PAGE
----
Can an NFL player play rugby
Next Sunday evening (February 3rd, 0:30 am German time on ProSieben Maxx) hundreds of millions of TV viewers will once again look to the United States to watch the most important game of the year in the other oval ball sport - including some rugby Followers in this country. Even if the spectacle in Miami's “Hard Rock Stadium” no longer has much to do with rugby, both sports have common roots and still have enough similarities to be attractive to fans of the other sport. We look at the complicated relationship between the two types of primeval football in the second half of the 19th century.
When the American University of Harvard sent their football team to Canada to Montreal's McGill University to hold a friendly game in 1874, the Americans first came into contact with a game that had hitherto been unfamiliar to them. Back in the day, before rules were centrally set by federations and when football was a range of games, most universities had their own rules. While those of the Americans from Harvard were more like today's football, the Canadians played a game that was more like today's rugby because of their closer ties to the colonial power of the time, Great Britain.
The Americans took over the rules of McGill University and from 1875 on they played regularly with their local arch-rival Yale. One of these games was watched by a then Yale student named Walter Kemp - he would later go down in history as the father of American football. Because the universities that played the new European football game now met regularly for joint meetings in order to establish uniform rules. Kemp was present at almost all of the meetings and was instrumental in making the American football version more and more independent. Until his death in 1925, the following were gradually introduced: snaps from the line of scrimmage, the downs, blocks, and finally the forward pass.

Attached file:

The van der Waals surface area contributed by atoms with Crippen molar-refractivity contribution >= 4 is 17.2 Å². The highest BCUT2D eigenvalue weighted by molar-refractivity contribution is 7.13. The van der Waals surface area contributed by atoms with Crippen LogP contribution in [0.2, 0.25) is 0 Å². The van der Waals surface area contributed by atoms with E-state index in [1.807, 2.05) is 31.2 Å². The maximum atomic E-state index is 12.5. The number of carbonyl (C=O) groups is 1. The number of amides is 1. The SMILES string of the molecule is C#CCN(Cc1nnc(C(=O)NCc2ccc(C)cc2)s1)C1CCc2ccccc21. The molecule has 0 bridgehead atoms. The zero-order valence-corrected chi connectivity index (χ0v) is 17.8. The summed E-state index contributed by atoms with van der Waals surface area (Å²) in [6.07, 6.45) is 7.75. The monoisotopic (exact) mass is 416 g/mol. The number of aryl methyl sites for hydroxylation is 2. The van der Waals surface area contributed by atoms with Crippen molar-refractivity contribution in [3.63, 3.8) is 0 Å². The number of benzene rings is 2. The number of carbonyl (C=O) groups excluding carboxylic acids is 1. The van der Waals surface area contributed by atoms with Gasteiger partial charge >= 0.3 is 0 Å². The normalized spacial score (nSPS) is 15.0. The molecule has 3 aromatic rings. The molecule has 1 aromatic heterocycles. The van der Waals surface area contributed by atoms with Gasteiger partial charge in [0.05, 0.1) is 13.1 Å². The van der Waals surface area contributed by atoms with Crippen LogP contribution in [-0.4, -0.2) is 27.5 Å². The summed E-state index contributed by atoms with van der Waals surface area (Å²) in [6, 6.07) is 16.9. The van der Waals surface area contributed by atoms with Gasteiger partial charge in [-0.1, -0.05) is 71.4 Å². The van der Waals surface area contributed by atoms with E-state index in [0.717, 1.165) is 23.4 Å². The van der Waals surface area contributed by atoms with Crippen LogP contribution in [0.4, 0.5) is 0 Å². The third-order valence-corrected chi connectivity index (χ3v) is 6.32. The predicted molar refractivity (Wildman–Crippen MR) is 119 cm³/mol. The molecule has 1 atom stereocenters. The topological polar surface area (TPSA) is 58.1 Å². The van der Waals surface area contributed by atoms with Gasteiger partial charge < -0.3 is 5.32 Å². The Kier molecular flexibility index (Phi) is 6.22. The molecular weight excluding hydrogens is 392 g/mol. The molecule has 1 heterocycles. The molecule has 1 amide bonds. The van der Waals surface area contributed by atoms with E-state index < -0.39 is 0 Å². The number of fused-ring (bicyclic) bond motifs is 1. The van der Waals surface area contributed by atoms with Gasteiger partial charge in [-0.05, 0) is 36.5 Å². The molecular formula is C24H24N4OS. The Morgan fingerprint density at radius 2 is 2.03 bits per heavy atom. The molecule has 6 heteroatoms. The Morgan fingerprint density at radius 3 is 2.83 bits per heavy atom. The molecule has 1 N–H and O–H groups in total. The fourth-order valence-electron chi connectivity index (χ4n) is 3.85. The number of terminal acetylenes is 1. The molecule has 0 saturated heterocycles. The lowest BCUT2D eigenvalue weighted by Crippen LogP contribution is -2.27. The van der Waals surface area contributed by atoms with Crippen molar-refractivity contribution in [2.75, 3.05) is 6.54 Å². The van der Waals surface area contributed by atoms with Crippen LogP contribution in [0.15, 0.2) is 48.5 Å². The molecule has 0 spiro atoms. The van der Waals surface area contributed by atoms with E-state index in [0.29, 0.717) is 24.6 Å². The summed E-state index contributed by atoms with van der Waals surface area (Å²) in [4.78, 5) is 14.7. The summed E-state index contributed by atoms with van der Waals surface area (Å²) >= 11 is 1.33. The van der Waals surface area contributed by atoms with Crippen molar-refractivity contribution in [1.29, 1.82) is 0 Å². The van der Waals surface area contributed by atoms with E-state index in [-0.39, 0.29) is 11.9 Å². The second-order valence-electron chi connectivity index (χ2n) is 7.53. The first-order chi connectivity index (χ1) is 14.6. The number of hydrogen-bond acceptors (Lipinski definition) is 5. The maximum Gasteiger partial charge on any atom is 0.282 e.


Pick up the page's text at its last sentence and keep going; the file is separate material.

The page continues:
This should make the game safer. After a series of matches that ended with a double-digit number of injuries, US President Teddy Roosevelt invited the leading representatives of several universities in 1905. The goal: Football should become safer and in addition to the introduction of protective equipment, the forward pass was introduced in order to be able to overcome defensive lines without brute force.
The result, however, was the final break with rugby. American football as a sport is still very flexible in terms of rule changes and the rules of the game are being adapted much more frequently than in football or rugby. Gridiron developed completely differently - on and off the field: while rugby upheld the amateur ethos for a long time and forbade the payment of players by statute, football was already becoming more professional in the middle of the 20th century.
Can rugby and football learn from each other?
Even if the two sports have developed very far apart to this day, football and rugby can still learn from each other. Seattle Seahawks coach Pete Carroll is arguably the most prominent pioneer in this regard. In 2013 he and his team won the Super Bowl - a large part of his success was linked to a trick he had learned from rugby. He had studied the rugby tackling technique carefully and therefore taught his protégés to tackle with the shoulder instead of ramming the opponent with the helmet in front, as had been learned to date. He also enlisted the help of All Blacks coaches.